IT MAY BE objected at the outset that a statement of the unchanging aims and ideals of Benedictine life is impossible. Can an institute with fourteen hundred years of existence behind it, born in Italy when the shadow of the ancient civilization still stood, have remained for so many centuries without changes such as to alter its whole essence? Again, we know many intimate details of the lives and sayings of Saint Francis and Saint Ignatius Loyola, so that they stand before us as clearly as do other historical figures. But Saint Benedict is a dim figure, and the facts of his life are given us in a clothing which obscures rather than reveals his personality. Nor have we any documents which throw light on the lives of his early followers.
Such considerations would have weight if Saint Benedict had been, like Saint Francis or Saint Ignatius, the founder of a religious order who by his force of character and personal attraction set on foot a great movement. But it would seem that the direct personal influence of Saint Benedict upon his contemporaries was very limited. It was not by his activities or by his personality, or even by his holiness that he influenced so deeply his own and future generations, but by his Rule.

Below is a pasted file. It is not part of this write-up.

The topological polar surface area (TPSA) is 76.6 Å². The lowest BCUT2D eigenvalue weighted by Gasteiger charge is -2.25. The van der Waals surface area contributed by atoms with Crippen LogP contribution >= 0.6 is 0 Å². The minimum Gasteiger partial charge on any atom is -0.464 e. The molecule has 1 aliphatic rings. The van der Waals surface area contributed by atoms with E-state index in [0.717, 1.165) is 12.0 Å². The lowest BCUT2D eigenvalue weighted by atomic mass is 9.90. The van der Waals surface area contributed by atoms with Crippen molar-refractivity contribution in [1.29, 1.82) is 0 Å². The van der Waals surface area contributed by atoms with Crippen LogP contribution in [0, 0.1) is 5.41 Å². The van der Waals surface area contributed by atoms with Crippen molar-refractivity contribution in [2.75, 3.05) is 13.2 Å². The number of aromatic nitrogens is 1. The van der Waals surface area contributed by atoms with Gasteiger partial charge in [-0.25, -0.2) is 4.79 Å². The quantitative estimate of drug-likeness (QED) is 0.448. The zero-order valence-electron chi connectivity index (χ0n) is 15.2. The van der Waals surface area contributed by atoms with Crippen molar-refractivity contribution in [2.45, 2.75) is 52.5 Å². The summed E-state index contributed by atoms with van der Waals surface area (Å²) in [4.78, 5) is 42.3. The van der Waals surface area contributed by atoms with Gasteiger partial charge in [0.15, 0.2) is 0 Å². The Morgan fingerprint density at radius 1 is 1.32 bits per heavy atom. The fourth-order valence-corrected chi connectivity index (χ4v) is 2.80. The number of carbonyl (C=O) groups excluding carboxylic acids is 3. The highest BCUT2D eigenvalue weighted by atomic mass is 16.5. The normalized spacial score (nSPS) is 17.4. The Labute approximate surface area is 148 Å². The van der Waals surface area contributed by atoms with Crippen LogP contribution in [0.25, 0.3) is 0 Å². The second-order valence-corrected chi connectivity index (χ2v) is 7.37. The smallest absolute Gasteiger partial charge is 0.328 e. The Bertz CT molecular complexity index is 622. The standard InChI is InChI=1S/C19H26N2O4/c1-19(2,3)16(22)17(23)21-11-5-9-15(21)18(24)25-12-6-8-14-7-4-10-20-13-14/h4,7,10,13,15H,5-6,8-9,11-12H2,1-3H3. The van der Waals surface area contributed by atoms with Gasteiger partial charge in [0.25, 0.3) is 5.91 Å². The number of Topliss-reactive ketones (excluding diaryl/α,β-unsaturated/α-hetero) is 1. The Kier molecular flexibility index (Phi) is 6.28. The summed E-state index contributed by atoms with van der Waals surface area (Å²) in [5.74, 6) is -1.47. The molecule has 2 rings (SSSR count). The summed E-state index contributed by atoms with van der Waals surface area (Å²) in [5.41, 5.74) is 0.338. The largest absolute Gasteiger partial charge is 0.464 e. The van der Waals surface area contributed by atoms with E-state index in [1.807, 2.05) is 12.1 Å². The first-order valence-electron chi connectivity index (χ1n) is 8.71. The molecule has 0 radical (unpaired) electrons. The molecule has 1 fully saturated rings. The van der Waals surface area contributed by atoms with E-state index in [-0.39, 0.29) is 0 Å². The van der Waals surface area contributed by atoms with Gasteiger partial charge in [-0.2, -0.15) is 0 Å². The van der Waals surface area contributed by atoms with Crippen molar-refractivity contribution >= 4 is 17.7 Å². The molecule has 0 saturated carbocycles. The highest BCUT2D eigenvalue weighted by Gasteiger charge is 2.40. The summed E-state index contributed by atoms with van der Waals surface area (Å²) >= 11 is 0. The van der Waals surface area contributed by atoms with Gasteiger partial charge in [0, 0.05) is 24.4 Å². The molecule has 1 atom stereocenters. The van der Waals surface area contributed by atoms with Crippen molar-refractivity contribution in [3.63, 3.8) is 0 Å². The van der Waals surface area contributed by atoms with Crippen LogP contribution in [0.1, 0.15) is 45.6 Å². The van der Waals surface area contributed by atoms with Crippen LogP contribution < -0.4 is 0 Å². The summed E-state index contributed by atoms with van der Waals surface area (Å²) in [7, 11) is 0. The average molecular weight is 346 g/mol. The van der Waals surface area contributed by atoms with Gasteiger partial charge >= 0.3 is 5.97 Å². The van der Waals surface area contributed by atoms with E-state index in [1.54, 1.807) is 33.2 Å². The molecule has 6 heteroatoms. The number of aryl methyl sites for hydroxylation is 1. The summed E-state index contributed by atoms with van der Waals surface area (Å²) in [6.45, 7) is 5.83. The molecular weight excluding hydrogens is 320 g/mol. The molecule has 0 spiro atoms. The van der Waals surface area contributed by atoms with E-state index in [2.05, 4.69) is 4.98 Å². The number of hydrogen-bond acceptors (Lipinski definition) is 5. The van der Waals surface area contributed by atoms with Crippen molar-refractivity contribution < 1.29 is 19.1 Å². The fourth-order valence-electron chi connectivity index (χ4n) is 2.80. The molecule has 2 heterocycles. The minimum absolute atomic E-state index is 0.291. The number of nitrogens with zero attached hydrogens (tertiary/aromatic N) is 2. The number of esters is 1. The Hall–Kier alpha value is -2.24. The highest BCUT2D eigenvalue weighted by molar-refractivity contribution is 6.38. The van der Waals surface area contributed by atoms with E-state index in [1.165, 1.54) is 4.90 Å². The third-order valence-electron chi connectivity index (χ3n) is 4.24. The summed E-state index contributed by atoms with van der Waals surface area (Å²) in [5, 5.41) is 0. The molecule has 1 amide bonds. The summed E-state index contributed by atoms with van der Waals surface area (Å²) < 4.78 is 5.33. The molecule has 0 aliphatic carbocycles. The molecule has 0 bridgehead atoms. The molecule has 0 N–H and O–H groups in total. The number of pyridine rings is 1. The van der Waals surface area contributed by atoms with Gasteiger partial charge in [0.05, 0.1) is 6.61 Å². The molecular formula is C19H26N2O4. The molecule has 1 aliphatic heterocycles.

And in his Rule we possess a document almost unique in Christian literature, at once impersonal and full of character, which has influenced each succeeding generation of monks in much the same way that the gospels have influenced religious souls in every age. Only those who have read and reread the Rule can appreciate the depth which underlies its apparent simplicity, and the greatness of Saint Benedict's achievement in writing what is at once a workable rule of life and a guide to Christian perfection.